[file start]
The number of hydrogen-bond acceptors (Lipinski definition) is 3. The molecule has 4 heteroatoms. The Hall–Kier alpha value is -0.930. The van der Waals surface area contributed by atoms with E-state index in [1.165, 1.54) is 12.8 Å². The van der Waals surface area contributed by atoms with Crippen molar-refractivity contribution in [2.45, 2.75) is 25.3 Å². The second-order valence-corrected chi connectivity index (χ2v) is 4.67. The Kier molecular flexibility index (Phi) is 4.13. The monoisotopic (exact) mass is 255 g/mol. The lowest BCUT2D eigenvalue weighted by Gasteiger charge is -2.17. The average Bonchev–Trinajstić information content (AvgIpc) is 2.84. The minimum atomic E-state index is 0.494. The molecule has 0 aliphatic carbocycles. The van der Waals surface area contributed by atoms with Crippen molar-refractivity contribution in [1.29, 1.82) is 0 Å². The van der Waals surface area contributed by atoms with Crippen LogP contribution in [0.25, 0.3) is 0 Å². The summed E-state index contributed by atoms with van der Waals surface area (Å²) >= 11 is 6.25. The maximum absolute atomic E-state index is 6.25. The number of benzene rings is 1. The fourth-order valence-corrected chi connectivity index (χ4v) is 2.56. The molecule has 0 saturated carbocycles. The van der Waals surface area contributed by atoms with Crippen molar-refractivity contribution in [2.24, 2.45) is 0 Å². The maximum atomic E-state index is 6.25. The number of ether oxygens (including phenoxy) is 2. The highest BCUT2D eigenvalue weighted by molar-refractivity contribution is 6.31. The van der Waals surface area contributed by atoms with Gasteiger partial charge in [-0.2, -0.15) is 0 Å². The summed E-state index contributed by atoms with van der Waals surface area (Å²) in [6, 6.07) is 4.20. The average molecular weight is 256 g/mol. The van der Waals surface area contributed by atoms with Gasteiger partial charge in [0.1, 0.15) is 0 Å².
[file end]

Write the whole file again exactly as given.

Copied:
The number of hydrogen-bond acceptors (Lipinski definition) is 3. The molecule has 4 heteroatoms. The Hall–Kier alpha value is -0.930. The van der Waals surface area contributed by atoms with E-state index in [1.165, 1.54) is 12.8 Å². The van der Waals surface area contributed by atoms with Crippen molar-refractivity contribution in [2.45, 2.75) is 25.3 Å². The second-order valence-corrected chi connectivity index (χ2v) is 4.67. The Kier molecular flexibility index (Phi) is 4.13. The monoisotopic (exact) mass is 255 g/mol. The lowest BCUT2D eigenvalue weighted by Gasteiger charge is -2.17. The average Bonchev–Trinajstić information content (AvgIpc) is 2.84. The minimum atomic E-state index is 0.494. The molecule has 0 aliphatic carbocycles. The van der Waals surface area contributed by atoms with Crippen molar-refractivity contribution in [1.29, 1.82) is 0 Å². The van der Waals surface area contributed by atoms with Crippen LogP contribution in [0.25, 0.3) is 0 Å². The summed E-state index contributed by atoms with van der Waals surface area (Å²) >= 11 is 6.25. The maximum absolute atomic E-state index is 6.25. The number of benzene rings is 1. The fourth-order valence-corrected chi connectivity index (χ4v) is 2.56. The molecule has 0 saturated carbocycles. The van der Waals surface area contributed by atoms with Crippen molar-refractivity contribution in [2.24, 2.45) is 0 Å². The maximum atomic E-state index is 6.25. The number of ether oxygens (including phenoxy) is 2. The highest BCUT2D eigenvalue weighted by molar-refractivity contribution is 6.31. The van der Waals surface area contributed by atoms with Gasteiger partial charge in [-0.2, -0.15) is 0 Å². The summed E-state index contributed by atoms with van der Waals surface area (Å²) in [6, 6.07) is 4.20. The average molecular weight is 256 g/mol. The van der Waals surface area contributed by atoms with Gasteiger partial charge in [0.1, 0.15) is 0 Å².